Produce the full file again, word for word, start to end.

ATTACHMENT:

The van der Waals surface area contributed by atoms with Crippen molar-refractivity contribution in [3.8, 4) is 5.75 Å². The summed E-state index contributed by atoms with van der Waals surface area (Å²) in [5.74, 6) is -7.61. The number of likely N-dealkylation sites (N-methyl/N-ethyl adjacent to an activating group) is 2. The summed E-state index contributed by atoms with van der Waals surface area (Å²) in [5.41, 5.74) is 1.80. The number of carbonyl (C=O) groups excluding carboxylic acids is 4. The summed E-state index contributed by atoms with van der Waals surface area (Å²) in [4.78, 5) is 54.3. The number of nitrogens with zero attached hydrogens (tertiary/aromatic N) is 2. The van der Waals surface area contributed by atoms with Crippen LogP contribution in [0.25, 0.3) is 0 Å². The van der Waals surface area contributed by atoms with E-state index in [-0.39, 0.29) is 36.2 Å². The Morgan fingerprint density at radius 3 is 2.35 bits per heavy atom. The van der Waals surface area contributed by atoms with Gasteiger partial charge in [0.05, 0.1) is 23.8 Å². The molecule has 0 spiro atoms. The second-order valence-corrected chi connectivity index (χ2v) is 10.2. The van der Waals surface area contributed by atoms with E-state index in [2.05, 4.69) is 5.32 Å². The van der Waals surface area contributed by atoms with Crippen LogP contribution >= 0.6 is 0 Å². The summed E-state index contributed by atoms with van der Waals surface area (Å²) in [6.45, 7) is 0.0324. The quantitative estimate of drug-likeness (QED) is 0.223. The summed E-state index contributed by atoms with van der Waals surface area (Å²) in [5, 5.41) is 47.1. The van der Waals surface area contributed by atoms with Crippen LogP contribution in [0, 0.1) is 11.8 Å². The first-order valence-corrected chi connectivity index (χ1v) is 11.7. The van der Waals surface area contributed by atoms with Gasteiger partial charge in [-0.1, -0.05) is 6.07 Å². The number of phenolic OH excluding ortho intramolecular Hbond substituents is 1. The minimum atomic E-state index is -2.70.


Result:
The van der Waals surface area contributed by atoms with Crippen molar-refractivity contribution in [3.8, 4) is 5.75 Å². The summed E-state index contributed by atoms with van der Waals surface area (Å²) in [5.74, 6) is -7.61. The number of likely N-dealkylation sites (N-methyl/N-ethyl adjacent to an activating group) is 2. The summed E-state index contributed by atoms with van der Waals surface area (Å²) in [5.41, 5.74) is 1.80. The number of carbonyl (C=O) groups excluding carboxylic acids is 4. The summed E-state index contributed by atoms with van der Waals surface area (Å²) in [4.78, 5) is 54.3. The number of nitrogens with zero attached hydrogens (tertiary/aromatic N) is 2. The van der Waals surface area contributed by atoms with Crippen LogP contribution in [0.25, 0.3) is 0 Å². The van der Waals surface area contributed by atoms with E-state index in [-0.39, 0.29) is 36.2 Å². The Morgan fingerprint density at radius 3 is 2.35 bits per heavy atom. The van der Waals surface area contributed by atoms with Gasteiger partial charge in [0.05, 0.1) is 23.8 Å². The molecule has 0 spiro atoms. The second-order valence-corrected chi connectivity index (χ2v) is 10.2. The van der Waals surface area contributed by atoms with E-state index in [2.05, 4.69) is 5.32 Å². The van der Waals surface area contributed by atoms with Crippen LogP contribution >= 0.6 is 0 Å². The summed E-state index contributed by atoms with van der Waals surface area (Å²) in [6.45, 7) is 0.0324. The quantitative estimate of drug-likeness (QED) is 0.223. The summed E-state index contributed by atoms with van der Waals surface area (Å²) in [5, 5.41) is 47.1. The van der Waals surface area contributed by atoms with Crippen LogP contribution in [0, 0.1) is 11.8 Å². The first-order valence-corrected chi connectivity index (χ1v) is 11.7. The van der Waals surface area contributed by atoms with Gasteiger partial charge in [-0.1, -0.05) is 6.07 Å². The number of phenolic OH excluding ortho intramolecular Hbond substituents is 1. The minimum atomic E-state index is -2.70.